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Marina Vallarta Las Palmas I Local 3

By Stan Gabruk

As long as I can remember the word “Gringo” has been a word used to refer to “Americans” by the Mexican nationals. Many of us wonder why they call us “Gringos”. Canadians say that they’re not Gringos, only Americans are gringos. The question of where the term came from seems to be something of a rumor at best. So I started looking into it, just for my own knowledge, being a “Gringo”.

The popular story I keep hearing is how the Mexican – American war was the origins. When the war ended, the Mexican Soldiers would say “Green- Go” as in “go home”. Which according to popular belief happened because the Americans wore green uniforms. Makes sense until you research it a bit and find out the American didn’t wear green uniforms at all. So that little urban wisdom just falls apart.

Still, the term is widely used. Mexican Nationals would have you believe it’s a term of affection. Something not at all negative. I’ve been in Mexico now for many years and have never heard the term used in a positive or affectionate manner. But that’s what we “gringos” are told.

Still there are other Stories where the Mexican Nationals used a similar saying back in the same Mexican-American war where they would march and sing songs that morphed into “Gringo”. But that’s just another fabrication by some creative mind telling a story. Sounds plausible until you do some research where there is no scrap of facts or evidence to support this version of the origins of “Gringo”. Another urban myth of international scale.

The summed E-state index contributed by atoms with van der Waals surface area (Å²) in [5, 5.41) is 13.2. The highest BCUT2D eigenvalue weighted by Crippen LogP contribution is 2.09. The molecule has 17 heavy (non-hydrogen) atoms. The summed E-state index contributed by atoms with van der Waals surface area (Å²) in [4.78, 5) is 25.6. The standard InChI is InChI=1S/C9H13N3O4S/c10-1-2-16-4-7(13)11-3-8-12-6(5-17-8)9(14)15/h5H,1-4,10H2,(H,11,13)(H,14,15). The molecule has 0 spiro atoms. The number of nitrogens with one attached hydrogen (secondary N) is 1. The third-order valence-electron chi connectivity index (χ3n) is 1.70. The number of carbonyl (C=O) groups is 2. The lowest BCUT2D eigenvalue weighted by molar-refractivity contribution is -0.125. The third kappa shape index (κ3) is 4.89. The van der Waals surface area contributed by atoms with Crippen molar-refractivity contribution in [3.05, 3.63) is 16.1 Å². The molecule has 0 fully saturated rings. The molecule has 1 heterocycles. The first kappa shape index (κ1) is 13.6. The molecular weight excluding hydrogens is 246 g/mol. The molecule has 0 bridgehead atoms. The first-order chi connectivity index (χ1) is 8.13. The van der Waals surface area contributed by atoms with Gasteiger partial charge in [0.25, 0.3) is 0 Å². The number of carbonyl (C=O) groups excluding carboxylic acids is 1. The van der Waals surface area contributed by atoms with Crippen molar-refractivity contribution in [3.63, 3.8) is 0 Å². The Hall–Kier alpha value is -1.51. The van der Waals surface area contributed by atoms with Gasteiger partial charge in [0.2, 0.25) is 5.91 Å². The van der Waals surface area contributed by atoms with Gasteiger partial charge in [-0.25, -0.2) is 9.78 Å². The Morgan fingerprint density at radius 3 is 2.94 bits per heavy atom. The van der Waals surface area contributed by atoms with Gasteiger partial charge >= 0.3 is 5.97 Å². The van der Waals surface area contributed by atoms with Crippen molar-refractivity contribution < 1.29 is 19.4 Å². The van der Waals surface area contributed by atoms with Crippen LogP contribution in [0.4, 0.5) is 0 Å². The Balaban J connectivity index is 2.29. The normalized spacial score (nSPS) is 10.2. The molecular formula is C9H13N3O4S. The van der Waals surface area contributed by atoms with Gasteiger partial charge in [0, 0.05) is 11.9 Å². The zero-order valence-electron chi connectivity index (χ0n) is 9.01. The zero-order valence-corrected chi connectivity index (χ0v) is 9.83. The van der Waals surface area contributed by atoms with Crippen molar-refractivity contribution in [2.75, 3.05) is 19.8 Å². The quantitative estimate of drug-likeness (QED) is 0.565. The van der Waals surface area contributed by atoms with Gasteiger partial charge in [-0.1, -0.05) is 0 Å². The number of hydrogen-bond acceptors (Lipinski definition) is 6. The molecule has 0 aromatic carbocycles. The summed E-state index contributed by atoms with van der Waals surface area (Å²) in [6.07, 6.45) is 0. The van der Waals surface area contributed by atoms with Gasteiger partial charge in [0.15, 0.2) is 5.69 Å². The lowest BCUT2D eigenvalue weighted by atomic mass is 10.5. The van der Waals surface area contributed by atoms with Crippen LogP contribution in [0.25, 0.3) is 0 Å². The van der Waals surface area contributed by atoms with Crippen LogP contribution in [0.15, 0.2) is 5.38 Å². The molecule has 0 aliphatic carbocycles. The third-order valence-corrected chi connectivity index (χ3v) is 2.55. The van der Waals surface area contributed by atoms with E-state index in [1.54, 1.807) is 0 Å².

No, it all happened in 1787 with “El Diccionario Castellano” by Estaban De Terreros where it was explained that that Foreigners in Malaga were called “Gringos”. It seems they had an accent issue with the Irish who joined the Spanish Castilian army from the Sixteenth through the eighteenth centuries, that’s 200 years. They called the unintelligible English of the Irish “gibberish”. So the foreigners in Malaga were called Gringos! Basically Castilian language doesn’t or didn’t translate well from Latin to English when monastic scribes (priest in monasteries) tried to translate many words, but it just didn’t fit. It all filters down from the word “Greek” or “Greigo” which was meant as unintelligible “Foreign Talk”. Or as English speaking people would say “It’s Greek to me”. Again, the Monastic Scribes had a hard time translating this meaning.

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So the original connection to “Greigo” or “its Greek to me” mutated into the word “Gringo”.  The connection of the two words were lost over the years. Obviously the term “Gringo” came to Mexico with the Spanish. So there you have it, “Gringo” is essentially a mutated version of “Greigo” or unintelligible Foreign Talk. And there is the “Origin” of the word “Gringo”!

“If It’s ‘All Greek To You,’ Blame Monks And Shakespeare.” With Greigo mutating into the variant form gringo in Spanish, the original resonance with Greek was likely lost, but the epithet’s use in Latin America is just a reminder of how language interpretatations can cause a cultural divide and cultural tensions.

After learning the origins and the history of the word, it appears it was never used in a positive sense. Today Mexicans will tell you it’s an endearing term. I hear my girlfriend us the term all the time and while I know she doesn’t mean anything negative by it…. I’ve heard her use the word in mostly negative speech. So we “Gringos” smile, tolerate it, even use the term ourselves. But remember, it’s not a positive term or an endearing term, it’s a label. The Mexican equivalent to “Beaner”. So all you Canadians, you’re in the “Gringo” group as well.